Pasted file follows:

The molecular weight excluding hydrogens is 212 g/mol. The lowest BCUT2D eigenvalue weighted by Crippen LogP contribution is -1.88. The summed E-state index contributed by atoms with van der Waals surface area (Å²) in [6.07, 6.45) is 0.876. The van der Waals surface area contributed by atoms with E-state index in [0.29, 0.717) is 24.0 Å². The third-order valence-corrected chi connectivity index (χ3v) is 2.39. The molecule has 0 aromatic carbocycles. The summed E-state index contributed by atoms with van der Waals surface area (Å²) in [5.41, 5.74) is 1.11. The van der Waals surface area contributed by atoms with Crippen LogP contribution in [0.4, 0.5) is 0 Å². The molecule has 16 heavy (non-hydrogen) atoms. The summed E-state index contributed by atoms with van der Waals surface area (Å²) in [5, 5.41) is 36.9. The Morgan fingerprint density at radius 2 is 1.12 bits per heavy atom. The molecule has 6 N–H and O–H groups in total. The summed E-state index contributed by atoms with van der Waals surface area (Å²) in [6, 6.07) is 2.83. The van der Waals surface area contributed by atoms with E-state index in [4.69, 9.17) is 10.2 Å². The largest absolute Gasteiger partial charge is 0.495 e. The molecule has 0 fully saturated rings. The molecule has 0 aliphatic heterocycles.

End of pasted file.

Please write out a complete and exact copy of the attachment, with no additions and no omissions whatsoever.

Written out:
The molecular weight excluding hydrogens is 212 g/mol. The lowest BCUT2D eigenvalue weighted by Crippen LogP contribution is -1.88. The summed E-state index contributed by atoms with van der Waals surface area (Å²) in [6.07, 6.45) is 0.876. The van der Waals surface area contributed by atoms with E-state index in [0.29, 0.717) is 24.0 Å². The third-order valence-corrected chi connectivity index (χ3v) is 2.39. The molecule has 0 aromatic carbocycles. The summed E-state index contributed by atoms with van der Waals surface area (Å²) in [5.41, 5.74) is 1.11. The van der Waals surface area contributed by atoms with Crippen LogP contribution in [0.4, 0.5) is 0 Å². The molecule has 16 heavy (non-hydrogen) atoms. The summed E-state index contributed by atoms with van der Waals surface area (Å²) in [5, 5.41) is 36.9. The Morgan fingerprint density at radius 2 is 1.12 bits per heavy atom. The molecule has 6 N–H and O–H groups in total. The summed E-state index contributed by atoms with van der Waals surface area (Å²) in [6, 6.07) is 2.83. The van der Waals surface area contributed by atoms with E-state index in [4.69, 9.17) is 10.2 Å². The largest absolute Gasteiger partial charge is 0.495 e. The molecule has 0 fully saturated rings. The molecule has 0 aliphatic heterocycles.